The Latest

THE LATEST

THE LATEST THINKING

THE LATEST THINKING

The opinions of THE LATEST’s guest contributors are their own.

A Consummate Museum Experience

Ellen Levitt

Posted on June 30, 2021 00:46

0 user

We visited the Corning Museum of Glass and it was a wonderful experience in several ways.

Any museum that can keep you interested and stimulated for more than four hours is doing an excellent job of reaching you. My family and I visited the Corning Museum of Glass in Central New York, and we all found it to be an excellent combination of art, science, technology and history. By touching upon these fields and concentrating around glass, of all things, this museum entertains and educates people of all ages and educational levels.

I'd visited once or twice before as a kid, but only remembered a glass blowing demonstration. Both my daughters had visited as teenagers, with their sleep away camp groups, and were pleased to revisit the exhibits at a more leisurely pace. As a former social studies teacher, I always enjoyed teaching the units on advancements in technology and science, in both global and American history courses.

The museum has a very attractive layout and presents its various exhibitions in a way that can seem overwhelming at times, but you can either linger over each display case or rush on more quickly. Much of the museum has large windows so that natural light pours in along with artificial, which helps to make the glass displayed seem even more enticing.

We spent considerable time in the galleries featuring contemporary arts glass works. The variety and forms were astonishing, and while many were abstract or whimsical pieces, others were infused with social commentary or pushed the boundaries of expectations one might have regarding glass art.

We also attended a glass blowing demonstration, and I learned a bit about the role in glass production history of my hometown, Brooklyn. Then we examined much of the exhibition about innovation in glass making, technology and uses. Among the lessons learned here is that innovation in glass tech and production has involved much trial and error-- and this continues. Much teamwork and atypical experimentation has gone into this field, including from women and by the use of kitchen science.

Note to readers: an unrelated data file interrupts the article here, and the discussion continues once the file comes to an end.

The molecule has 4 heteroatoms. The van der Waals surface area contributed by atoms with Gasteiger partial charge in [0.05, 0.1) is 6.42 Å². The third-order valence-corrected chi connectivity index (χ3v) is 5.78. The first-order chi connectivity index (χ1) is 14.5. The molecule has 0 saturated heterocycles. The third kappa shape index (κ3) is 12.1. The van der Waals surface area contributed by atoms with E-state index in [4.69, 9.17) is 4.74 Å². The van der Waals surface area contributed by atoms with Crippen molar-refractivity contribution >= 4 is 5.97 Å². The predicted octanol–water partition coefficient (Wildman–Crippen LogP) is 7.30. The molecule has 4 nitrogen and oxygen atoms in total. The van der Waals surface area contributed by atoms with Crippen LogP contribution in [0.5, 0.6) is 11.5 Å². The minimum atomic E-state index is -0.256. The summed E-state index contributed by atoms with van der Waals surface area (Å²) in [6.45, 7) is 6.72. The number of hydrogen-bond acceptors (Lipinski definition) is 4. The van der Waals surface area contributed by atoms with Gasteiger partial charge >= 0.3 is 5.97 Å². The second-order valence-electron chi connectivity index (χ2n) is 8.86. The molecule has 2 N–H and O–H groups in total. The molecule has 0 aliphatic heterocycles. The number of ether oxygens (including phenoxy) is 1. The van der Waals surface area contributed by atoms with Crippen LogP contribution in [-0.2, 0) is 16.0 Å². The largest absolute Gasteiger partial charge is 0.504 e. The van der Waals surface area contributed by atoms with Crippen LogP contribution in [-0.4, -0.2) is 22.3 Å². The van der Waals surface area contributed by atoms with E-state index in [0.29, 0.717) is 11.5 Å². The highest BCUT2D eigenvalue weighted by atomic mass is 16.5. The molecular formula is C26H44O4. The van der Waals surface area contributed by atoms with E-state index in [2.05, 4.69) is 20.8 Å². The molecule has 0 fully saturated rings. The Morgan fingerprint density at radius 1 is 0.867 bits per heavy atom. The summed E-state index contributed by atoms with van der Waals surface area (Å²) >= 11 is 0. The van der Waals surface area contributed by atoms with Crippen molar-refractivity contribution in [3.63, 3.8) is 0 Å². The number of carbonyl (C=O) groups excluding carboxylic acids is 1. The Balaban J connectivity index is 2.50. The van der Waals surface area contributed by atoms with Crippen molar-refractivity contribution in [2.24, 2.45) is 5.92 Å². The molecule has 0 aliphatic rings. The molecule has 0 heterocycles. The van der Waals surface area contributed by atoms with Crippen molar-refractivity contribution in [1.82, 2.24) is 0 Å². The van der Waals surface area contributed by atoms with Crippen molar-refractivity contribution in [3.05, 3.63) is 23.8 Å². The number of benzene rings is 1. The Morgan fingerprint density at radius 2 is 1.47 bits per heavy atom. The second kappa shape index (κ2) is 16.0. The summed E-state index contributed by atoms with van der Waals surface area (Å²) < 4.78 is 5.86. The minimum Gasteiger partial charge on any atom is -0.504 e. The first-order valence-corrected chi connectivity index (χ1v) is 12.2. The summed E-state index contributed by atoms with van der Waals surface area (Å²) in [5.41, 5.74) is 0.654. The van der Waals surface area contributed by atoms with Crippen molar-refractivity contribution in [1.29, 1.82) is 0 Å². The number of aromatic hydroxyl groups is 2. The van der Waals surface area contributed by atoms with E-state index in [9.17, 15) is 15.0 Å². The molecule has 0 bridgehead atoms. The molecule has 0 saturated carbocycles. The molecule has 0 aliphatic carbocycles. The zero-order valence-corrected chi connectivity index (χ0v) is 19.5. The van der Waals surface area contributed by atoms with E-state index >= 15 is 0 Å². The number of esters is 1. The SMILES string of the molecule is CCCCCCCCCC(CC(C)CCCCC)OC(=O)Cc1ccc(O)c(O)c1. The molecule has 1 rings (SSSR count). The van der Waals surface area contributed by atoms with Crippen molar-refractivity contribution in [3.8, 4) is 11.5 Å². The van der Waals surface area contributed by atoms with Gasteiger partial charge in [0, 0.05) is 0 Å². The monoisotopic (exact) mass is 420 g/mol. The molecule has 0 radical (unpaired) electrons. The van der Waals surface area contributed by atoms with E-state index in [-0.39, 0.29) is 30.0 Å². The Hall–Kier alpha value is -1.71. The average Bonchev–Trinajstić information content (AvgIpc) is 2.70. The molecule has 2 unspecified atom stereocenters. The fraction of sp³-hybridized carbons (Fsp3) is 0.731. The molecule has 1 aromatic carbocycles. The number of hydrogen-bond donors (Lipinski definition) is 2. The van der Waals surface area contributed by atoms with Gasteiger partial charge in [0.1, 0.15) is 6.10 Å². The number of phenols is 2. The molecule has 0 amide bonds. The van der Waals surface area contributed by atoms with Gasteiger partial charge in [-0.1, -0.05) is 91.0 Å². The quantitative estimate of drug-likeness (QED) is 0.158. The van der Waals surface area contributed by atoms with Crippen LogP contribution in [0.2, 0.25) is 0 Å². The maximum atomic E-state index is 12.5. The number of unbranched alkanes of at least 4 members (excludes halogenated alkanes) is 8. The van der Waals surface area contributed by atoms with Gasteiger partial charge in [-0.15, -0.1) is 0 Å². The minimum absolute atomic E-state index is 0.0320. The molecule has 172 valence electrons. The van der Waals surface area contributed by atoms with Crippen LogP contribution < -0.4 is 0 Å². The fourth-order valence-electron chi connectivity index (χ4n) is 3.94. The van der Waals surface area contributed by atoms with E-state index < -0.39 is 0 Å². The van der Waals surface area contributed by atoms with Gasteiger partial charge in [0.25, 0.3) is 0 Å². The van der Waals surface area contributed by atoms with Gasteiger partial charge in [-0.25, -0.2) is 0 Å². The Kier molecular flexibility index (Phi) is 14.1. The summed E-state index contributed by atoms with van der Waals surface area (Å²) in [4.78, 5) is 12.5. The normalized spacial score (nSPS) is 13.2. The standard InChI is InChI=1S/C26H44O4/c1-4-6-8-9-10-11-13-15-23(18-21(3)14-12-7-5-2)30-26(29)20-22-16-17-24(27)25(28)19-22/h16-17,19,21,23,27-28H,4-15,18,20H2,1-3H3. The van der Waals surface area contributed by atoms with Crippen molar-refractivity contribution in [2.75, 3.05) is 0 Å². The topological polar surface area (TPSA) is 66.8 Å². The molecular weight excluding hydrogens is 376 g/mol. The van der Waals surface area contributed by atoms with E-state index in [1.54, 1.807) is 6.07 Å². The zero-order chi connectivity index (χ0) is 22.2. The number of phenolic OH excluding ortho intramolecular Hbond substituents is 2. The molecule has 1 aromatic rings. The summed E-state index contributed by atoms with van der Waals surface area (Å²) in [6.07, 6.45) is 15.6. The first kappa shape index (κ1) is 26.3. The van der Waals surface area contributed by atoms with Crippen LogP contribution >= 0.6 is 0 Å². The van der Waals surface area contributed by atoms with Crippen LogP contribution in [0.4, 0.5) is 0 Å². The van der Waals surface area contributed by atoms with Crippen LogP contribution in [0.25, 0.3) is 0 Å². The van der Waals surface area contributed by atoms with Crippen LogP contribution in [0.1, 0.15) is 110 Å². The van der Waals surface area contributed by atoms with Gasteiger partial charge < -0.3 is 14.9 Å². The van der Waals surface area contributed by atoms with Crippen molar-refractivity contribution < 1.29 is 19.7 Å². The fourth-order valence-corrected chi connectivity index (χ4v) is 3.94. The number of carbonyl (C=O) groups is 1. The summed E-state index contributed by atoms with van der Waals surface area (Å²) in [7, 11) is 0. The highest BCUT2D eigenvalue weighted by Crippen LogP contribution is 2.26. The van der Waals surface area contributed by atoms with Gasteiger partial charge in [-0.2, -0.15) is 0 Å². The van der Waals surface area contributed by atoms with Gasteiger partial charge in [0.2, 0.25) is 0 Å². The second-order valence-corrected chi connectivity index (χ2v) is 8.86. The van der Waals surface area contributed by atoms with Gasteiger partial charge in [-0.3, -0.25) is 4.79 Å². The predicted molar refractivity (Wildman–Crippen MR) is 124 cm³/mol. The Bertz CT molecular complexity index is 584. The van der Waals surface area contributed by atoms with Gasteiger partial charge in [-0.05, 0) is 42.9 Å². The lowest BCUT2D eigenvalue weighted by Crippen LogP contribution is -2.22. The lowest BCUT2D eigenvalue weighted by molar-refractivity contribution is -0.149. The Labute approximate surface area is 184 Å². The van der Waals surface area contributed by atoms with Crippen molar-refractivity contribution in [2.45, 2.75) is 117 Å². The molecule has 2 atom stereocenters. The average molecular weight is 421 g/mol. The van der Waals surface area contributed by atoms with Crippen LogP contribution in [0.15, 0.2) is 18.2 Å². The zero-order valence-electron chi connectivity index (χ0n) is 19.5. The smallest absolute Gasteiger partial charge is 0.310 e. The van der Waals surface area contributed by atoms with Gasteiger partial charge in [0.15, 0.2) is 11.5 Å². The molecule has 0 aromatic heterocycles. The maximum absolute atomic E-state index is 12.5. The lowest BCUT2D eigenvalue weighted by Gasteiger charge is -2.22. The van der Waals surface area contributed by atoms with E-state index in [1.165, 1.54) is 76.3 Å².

After lunch we visited the highly comprehensive series of galleries devoted to the history of glass craftsmanship and art. So many parts of the world have been involved. Many styles and artistic themes have emerged in glass. We saw ancient works that have survived, as well as more recent pieces. Of course there were pieces made by the Tiffany studios; I've long been a fan of Tiffany lamps and pieces, and the offerings at Corning were wonderful to see. 

Certain things stood out for me: the many Czech glass artists of the 20th century, Art Deco styles, religious themes in glass art, cameos (which reminded me of my paternal grandmother's penchant for these works), and two glass musical instruments (one consisting of glasses tuned to each of the 12 Western notes of music). 

Of course we patronized the gift shop for small pieces and jewelry, and I purchased a book guide to the museum.

Overall, I love visiting museums. But this one is special, and it integrates the arts and sciences so well.

 

Ellen Levitt

Posted on June 30, 2021 00:46

Comments

comments powered by Disqus
Source: The Guardian

Artist who spearheaded the studio glass movement in Britain The glass artist Sam Herman, who has died aged 84, was an important...

THE LATEST THINKING

Video Site Tour

The Latest
The Latest

Subscribe to THE LATEST Newsletter.

The Latest
The Latest

Share this TLT through...

The Latest